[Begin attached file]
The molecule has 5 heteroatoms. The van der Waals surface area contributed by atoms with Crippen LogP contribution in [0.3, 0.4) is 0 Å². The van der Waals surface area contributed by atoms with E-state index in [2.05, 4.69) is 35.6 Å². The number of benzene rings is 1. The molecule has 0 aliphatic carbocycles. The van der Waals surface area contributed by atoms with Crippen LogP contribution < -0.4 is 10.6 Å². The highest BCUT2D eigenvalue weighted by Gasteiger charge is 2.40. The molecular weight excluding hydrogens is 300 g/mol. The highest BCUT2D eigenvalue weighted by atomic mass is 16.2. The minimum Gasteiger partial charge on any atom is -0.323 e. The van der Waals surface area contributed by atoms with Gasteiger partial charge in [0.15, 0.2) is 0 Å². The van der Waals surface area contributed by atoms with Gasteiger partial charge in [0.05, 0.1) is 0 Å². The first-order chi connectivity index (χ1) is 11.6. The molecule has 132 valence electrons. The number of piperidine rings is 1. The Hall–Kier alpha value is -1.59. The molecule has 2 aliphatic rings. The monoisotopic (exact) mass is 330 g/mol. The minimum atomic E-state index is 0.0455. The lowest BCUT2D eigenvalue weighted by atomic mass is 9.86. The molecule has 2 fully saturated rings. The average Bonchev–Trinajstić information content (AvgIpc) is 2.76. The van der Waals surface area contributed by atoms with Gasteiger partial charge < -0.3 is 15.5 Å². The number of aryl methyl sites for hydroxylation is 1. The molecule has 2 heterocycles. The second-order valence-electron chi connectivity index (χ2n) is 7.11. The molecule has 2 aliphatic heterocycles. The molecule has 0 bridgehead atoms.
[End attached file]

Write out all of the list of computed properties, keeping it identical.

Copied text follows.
The molecule has 5 heteroatoms. The van der Waals surface area contributed by atoms with Crippen LogP contribution in [0.3, 0.4) is 0 Å². The van der Waals surface area contributed by atoms with E-state index in [2.05, 4.69) is 35.6 Å². The number of benzene rings is 1. The molecule has 0 aliphatic carbocycles. The van der Waals surface area contributed by atoms with Crippen LogP contribution < -0.4 is 10.6 Å². The highest BCUT2D eigenvalue weighted by Gasteiger charge is 2.40. The molecular weight excluding hydrogens is 300 g/mol. The highest BCUT2D eigenvalue weighted by atomic mass is 16.2. The minimum Gasteiger partial charge on any atom is -0.323 e. The van der Waals surface area contributed by atoms with Gasteiger partial charge in [0.15, 0.2) is 0 Å². The van der Waals surface area contributed by atoms with Gasteiger partial charge in [0.05, 0.1) is 0 Å². The first-order chi connectivity index (χ1) is 11.6. The molecule has 132 valence electrons. The number of piperidine rings is 1. The Hall–Kier alpha value is -1.59. The molecule has 2 aliphatic rings. The monoisotopic (exact) mass is 330 g/mol. The minimum atomic E-state index is 0.0455. The lowest BCUT2D eigenvalue weighted by atomic mass is 9.86. The molecule has 2 fully saturated rings. The average Bonchev–Trinajstić information content (AvgIpc) is 2.76. The van der Waals surface area contributed by atoms with Gasteiger partial charge < -0.3 is 15.5 Å². The number of aryl methyl sites for hydroxylation is 1. The molecule has 2 heterocycles. The second-order valence-electron chi connectivity index (χ2n) is 7.11. The molecule has 2 aliphatic heterocycles. The molecule has 0 bridgehead atoms.